Finding Failure
Pete Vowles 🇰🇪🇬🇧
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“Let’s be open about what is not working, be quick to respond and then work hard to share the experience and lessons.”

Another fab post from Pete Vowles. We do have to get better at failing but we also have to get better at testing, measuring, learning and then pivoting. I‘d say that it’s not good enough to fail and then share the experience. Better: build (the minimum amount), test and measure using actionable metrics, learn from these hard truths and then act on the ‘failure’ i.e., pivot the business model or feature and repeat. So perhaps:

Let’s be committed to testing with real people, measuring and failing fast, learning and iterating until a scalable and viable outcome is achieved.

This article says it (albeit a little dated) https://hbr.org/2013/05/why-the-lean-start-up-changes-everything:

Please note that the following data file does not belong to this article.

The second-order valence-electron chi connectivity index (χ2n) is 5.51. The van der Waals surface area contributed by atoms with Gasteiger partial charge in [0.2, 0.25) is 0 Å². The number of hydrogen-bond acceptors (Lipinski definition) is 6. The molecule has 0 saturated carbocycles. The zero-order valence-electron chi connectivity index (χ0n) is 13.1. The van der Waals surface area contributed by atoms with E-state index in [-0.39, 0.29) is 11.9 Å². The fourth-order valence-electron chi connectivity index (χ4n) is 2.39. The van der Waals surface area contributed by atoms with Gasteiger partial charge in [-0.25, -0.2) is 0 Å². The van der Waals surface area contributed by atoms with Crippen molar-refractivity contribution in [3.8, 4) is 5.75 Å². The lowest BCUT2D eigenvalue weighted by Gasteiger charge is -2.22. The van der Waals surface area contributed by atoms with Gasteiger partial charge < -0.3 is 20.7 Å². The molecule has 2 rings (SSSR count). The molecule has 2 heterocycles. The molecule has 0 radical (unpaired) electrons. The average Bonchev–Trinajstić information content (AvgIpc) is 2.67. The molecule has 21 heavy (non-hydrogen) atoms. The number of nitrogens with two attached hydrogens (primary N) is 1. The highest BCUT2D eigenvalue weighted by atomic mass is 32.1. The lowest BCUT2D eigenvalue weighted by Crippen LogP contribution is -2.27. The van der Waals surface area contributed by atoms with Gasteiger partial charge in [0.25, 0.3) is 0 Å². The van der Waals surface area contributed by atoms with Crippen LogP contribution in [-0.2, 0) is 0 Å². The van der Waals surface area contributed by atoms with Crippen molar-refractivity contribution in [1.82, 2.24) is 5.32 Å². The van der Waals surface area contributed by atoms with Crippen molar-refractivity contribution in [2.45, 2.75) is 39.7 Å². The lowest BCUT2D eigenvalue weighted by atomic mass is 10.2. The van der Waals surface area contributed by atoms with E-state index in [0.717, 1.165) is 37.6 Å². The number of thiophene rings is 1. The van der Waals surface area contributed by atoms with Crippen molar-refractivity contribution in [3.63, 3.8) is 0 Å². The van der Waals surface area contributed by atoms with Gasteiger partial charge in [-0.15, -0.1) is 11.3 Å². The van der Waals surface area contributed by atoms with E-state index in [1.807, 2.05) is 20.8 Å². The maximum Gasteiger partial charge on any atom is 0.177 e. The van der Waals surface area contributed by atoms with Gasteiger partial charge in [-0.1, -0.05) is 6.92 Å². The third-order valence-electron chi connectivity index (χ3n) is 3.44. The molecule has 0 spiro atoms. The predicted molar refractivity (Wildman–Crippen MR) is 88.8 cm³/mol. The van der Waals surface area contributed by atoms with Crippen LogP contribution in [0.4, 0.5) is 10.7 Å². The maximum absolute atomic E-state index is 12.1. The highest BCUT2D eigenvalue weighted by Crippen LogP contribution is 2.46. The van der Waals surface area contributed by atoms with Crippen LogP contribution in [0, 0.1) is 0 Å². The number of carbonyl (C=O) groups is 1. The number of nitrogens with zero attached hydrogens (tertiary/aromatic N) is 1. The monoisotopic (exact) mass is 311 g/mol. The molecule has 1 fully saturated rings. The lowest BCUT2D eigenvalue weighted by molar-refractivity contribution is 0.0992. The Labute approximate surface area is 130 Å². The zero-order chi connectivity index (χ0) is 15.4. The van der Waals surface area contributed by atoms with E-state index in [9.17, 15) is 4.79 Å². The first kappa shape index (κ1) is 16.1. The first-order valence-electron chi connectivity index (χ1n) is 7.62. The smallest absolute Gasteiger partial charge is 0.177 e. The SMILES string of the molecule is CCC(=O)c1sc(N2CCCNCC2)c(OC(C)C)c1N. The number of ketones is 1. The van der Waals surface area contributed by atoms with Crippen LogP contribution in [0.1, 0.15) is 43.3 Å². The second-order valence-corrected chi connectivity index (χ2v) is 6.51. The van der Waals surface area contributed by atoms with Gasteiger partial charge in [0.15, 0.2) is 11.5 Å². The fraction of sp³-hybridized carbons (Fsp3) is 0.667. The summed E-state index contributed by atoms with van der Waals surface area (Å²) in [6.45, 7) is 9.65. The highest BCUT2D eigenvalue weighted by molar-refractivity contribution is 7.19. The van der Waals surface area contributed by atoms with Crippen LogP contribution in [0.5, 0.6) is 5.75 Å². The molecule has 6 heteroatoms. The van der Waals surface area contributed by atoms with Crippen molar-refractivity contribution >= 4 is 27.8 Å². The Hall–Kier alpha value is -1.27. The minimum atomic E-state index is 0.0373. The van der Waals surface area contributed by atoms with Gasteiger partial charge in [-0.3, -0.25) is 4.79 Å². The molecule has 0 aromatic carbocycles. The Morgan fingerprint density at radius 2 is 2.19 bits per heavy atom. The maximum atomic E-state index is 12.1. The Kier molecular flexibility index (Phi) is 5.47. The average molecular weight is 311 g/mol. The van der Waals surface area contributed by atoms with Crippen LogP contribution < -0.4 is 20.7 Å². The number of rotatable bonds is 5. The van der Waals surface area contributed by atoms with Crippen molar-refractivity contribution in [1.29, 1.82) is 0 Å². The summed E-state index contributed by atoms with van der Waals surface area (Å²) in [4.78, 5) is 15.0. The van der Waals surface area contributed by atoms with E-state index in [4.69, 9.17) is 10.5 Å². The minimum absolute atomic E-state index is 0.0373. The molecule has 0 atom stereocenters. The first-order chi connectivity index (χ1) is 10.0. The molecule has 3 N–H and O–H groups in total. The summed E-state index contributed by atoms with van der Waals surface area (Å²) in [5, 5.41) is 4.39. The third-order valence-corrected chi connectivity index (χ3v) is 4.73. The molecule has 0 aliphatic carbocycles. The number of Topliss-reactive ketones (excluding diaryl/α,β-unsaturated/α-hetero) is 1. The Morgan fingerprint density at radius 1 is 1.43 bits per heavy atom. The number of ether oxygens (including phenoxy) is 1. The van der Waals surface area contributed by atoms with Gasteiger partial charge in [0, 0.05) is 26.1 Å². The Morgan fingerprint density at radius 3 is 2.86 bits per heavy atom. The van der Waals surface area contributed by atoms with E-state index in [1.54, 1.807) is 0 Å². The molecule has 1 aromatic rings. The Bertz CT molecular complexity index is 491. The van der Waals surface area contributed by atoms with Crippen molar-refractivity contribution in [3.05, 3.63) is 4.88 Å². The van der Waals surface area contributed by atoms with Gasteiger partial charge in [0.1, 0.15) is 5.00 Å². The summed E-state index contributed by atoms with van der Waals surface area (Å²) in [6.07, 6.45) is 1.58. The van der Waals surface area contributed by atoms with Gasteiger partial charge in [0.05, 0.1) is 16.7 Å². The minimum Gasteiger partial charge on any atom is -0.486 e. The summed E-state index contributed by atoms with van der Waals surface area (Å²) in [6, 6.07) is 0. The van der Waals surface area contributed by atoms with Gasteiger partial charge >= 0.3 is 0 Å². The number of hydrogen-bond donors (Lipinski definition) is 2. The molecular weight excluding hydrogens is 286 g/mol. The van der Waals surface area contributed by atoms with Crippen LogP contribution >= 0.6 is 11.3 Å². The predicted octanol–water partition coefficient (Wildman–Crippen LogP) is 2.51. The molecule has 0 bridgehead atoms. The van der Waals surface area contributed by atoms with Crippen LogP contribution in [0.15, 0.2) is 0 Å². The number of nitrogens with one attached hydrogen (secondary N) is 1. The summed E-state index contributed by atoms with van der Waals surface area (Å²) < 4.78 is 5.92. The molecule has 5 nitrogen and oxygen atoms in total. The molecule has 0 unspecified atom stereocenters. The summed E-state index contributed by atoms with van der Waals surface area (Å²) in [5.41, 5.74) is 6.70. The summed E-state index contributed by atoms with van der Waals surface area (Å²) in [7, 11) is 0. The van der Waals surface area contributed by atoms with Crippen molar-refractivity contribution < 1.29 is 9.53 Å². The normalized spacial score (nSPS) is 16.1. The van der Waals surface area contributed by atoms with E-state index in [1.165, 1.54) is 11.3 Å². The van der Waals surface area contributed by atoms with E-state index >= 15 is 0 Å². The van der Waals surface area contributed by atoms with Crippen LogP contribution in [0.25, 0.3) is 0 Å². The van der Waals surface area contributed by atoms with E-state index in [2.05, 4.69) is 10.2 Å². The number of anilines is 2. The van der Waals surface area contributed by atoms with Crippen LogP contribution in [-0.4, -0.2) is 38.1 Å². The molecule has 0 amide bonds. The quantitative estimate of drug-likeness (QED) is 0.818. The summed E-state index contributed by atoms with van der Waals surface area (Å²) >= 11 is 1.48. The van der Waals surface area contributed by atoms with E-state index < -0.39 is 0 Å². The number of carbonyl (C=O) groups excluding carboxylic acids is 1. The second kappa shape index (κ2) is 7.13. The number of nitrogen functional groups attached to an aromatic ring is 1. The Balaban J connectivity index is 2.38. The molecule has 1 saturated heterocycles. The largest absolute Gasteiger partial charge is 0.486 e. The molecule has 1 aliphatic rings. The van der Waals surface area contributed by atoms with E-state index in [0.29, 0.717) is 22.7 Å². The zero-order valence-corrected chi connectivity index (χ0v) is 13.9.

“After decades of watching thousands of start-ups follow… we’ve now learned at least three things:

1. Business plans rarely survive first contact with customers. As the boxer Mike Tyson once said about his opponents’ prefight strategies: “Everybody has a plan until they get punched in the mouth.”

2. No one besides venture capitalists and the late Soviet Union requires five-year plans to forecast complete unknowns. These plans are generally fiction, and dreaming them up is almost always a waste of time.

3. Start-ups are not smaller versions of large companies. They do not unfold in accordance with master plans. The ones that ultimately succeed go quickly from failure to failure, all the while adapting, iterating on, and improving their initial ideas as they continually learn from customers.”

How do we do Build-Measure-Learn in development?